THE STARS THIS WEEK
Chart time 7 p.m.
Sirius, the brightest star in the heavens, marks the tip of the nose of Canis Major the Big Dog, which can easily be found rising in the southeast during midevening.
New telescope users may want to try viewing land objects in the daytime first to practice setting up your instrument and finding objects in your viewfinder.
The moon slips above and to the right of blazing blue-white Venus in the pre-dawn skies. A telescope will reveal the featureless phase shape of the planet.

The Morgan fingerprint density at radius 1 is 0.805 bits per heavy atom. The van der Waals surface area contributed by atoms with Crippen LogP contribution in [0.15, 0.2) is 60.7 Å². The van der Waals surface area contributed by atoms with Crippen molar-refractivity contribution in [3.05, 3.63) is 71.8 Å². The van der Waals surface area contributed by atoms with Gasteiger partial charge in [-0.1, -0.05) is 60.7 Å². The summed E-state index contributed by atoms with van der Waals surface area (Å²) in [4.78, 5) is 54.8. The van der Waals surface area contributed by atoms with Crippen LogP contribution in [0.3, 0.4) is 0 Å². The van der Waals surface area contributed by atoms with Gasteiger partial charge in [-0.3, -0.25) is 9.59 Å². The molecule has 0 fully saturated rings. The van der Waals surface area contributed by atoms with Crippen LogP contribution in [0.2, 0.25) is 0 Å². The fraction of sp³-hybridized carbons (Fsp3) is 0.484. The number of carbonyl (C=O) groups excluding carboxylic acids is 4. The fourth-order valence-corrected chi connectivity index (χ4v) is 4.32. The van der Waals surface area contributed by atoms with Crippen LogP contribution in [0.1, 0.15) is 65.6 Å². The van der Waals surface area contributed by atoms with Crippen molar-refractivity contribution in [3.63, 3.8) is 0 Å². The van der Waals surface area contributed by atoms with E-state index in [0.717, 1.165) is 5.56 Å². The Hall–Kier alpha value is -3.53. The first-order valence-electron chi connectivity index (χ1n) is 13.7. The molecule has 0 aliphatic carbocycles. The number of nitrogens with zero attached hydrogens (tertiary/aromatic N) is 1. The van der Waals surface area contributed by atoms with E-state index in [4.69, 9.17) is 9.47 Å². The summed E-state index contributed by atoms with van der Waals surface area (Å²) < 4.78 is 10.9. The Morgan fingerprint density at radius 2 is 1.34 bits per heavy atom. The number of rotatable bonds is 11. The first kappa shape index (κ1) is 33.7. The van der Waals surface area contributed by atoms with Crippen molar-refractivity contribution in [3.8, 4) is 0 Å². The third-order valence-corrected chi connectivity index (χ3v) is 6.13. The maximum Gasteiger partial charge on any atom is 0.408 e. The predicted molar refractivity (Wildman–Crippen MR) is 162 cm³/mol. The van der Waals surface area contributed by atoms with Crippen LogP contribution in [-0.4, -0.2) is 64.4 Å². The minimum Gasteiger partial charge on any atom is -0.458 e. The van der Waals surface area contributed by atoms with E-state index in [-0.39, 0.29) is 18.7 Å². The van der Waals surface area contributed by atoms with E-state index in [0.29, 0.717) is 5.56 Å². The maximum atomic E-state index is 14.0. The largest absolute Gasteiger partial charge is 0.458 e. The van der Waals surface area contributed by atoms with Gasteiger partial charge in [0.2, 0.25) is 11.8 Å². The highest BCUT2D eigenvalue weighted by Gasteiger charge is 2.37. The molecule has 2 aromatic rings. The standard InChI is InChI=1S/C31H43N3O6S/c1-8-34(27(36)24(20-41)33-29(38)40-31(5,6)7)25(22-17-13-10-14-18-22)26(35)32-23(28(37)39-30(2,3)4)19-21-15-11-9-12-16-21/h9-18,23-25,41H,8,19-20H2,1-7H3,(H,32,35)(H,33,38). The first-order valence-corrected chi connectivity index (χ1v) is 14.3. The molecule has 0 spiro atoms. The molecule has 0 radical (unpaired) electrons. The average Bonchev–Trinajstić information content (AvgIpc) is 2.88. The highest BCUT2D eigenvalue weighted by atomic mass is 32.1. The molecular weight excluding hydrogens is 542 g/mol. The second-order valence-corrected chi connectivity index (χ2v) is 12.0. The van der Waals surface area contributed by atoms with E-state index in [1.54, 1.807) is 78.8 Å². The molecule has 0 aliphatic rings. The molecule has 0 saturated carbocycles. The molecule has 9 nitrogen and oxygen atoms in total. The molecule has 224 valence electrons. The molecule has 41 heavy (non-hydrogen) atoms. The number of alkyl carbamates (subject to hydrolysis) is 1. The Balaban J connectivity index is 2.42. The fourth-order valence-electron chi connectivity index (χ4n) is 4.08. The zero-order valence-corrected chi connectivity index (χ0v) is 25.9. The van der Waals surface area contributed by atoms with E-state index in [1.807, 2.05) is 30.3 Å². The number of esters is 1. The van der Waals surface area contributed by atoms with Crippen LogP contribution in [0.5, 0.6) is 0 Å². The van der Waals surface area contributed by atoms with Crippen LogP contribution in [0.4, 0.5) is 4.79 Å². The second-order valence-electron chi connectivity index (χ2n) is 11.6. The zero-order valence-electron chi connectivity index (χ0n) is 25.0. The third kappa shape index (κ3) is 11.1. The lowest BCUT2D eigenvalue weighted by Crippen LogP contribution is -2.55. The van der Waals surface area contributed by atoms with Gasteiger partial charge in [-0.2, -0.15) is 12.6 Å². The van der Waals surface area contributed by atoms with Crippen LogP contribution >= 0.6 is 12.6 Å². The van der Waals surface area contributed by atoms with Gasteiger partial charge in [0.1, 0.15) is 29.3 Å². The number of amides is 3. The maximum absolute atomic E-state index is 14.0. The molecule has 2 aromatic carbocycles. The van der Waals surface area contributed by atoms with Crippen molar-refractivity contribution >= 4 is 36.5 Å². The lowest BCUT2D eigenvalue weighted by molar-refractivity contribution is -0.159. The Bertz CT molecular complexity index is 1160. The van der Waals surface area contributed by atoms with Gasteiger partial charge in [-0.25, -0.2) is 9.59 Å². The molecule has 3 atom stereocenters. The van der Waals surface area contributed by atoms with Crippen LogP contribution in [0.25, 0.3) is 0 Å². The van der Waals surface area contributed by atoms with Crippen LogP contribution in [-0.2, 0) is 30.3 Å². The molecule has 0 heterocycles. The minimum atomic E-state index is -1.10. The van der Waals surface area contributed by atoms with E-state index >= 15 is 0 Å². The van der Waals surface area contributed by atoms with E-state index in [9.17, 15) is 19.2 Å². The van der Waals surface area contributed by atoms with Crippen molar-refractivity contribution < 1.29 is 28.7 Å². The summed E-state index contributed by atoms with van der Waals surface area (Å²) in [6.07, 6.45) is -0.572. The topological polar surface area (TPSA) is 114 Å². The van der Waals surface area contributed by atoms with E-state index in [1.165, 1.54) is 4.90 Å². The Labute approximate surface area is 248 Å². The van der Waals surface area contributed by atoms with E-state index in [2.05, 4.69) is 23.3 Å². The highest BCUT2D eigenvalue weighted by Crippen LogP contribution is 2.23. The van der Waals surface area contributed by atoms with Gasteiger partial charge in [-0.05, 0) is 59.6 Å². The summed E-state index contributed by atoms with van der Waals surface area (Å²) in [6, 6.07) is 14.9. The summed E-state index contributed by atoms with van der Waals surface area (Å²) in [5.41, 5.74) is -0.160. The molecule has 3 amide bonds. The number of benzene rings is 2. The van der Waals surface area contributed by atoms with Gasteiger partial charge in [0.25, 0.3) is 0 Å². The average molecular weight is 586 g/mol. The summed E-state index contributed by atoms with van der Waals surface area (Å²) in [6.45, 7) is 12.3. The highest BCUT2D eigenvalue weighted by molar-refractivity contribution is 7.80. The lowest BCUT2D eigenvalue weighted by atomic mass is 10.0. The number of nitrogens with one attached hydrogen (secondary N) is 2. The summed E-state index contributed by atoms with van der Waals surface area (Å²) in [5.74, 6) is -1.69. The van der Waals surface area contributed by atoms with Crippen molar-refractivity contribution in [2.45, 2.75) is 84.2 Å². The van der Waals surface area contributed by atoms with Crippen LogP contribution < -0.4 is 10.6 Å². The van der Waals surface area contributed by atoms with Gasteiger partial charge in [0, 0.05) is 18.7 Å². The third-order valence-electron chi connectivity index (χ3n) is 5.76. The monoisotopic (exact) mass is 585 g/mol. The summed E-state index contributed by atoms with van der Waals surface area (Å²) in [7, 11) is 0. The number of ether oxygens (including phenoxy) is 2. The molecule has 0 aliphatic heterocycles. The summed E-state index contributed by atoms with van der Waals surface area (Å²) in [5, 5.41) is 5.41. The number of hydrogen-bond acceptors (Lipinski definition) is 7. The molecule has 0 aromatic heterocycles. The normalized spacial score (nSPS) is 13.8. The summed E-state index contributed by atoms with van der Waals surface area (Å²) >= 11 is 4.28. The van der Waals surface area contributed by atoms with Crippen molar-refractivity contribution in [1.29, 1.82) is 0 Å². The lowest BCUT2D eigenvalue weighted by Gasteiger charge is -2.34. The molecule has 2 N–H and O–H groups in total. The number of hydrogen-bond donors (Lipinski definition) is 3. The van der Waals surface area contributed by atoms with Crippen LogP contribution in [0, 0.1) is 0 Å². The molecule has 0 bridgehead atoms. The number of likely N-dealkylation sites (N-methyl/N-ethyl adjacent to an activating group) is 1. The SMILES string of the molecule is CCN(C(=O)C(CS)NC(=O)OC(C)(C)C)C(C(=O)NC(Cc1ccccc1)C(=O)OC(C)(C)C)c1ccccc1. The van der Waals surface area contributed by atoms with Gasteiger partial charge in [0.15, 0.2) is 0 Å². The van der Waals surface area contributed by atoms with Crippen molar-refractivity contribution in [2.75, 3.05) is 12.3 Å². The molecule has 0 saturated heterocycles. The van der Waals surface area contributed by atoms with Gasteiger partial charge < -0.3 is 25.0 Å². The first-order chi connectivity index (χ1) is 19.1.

This morning the moon shines above, and to the right, of bright yellow Jupiter. The planet’s four largest moons and colorful bands can be seen in small telescopes.
The Quadrantid meteor shower reaches it peak intensity over the next two days. Looking towards the constellation of Bootes in the northeast later in the evening, up to 50 meteors an hour may be seen. As usual the greatest numbers will be spotted by viewing away from city lights.
Below and to the right of Jupiter sparkles pink-red Mercury. A moderate-size instrument is needed to see thee small featureless-phase shape of the planet.